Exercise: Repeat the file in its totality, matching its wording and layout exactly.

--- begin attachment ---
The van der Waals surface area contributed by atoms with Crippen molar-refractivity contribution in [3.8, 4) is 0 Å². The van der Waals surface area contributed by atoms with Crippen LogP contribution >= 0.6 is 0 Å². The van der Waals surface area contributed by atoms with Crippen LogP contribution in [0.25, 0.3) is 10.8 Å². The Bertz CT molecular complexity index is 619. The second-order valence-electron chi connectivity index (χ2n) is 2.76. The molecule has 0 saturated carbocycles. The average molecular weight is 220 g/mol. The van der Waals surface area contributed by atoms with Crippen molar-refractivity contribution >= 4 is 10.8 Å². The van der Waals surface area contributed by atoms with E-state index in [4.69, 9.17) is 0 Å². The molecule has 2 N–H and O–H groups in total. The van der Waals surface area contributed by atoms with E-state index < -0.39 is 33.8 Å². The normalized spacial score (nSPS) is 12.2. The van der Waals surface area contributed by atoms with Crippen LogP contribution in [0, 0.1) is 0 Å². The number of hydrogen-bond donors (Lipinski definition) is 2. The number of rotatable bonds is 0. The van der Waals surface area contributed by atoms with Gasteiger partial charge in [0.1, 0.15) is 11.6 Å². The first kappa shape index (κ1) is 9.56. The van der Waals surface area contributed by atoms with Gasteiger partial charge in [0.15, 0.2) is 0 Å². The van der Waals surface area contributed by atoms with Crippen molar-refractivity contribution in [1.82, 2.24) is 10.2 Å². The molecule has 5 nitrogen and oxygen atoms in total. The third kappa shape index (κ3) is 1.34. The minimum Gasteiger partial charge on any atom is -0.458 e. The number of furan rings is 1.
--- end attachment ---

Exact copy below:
The van der Waals surface area contributed by atoms with Crippen molar-refractivity contribution in [3.8, 4) is 0 Å². The van der Waals surface area contributed by atoms with Crippen LogP contribution >= 0.6 is 0 Å². The van der Waals surface area contributed by atoms with Crippen LogP contribution in [0.25, 0.3) is 10.8 Å². The Bertz CT molecular complexity index is 619. The second-order valence-electron chi connectivity index (χ2n) is 2.76. The molecule has 0 saturated carbocycles. The average molecular weight is 220 g/mol. The van der Waals surface area contributed by atoms with Crippen molar-refractivity contribution >= 4 is 10.8 Å². The van der Waals surface area contributed by atoms with E-state index in [4.69, 9.17) is 0 Å². The molecule has 2 N–H and O–H groups in total. The van der Waals surface area contributed by atoms with E-state index < -0.39 is 33.8 Å². The normalized spacial score (nSPS) is 12.2. The van der Waals surface area contributed by atoms with Crippen LogP contribution in [0, 0.1) is 0 Å². The number of hydrogen-bond donors (Lipinski definition) is 2. The number of rotatable bonds is 0. The van der Waals surface area contributed by atoms with Gasteiger partial charge in [0.1, 0.15) is 11.6 Å². The first kappa shape index (κ1) is 9.56. The van der Waals surface area contributed by atoms with Gasteiger partial charge in [0.15, 0.2) is 0 Å². The van der Waals surface area contributed by atoms with Crippen molar-refractivity contribution in [1.82, 2.24) is 10.2 Å². The molecule has 5 nitrogen and oxygen atoms in total. The third kappa shape index (κ3) is 1.34. The minimum Gasteiger partial charge on any atom is -0.458 e. The number of furan rings is 1.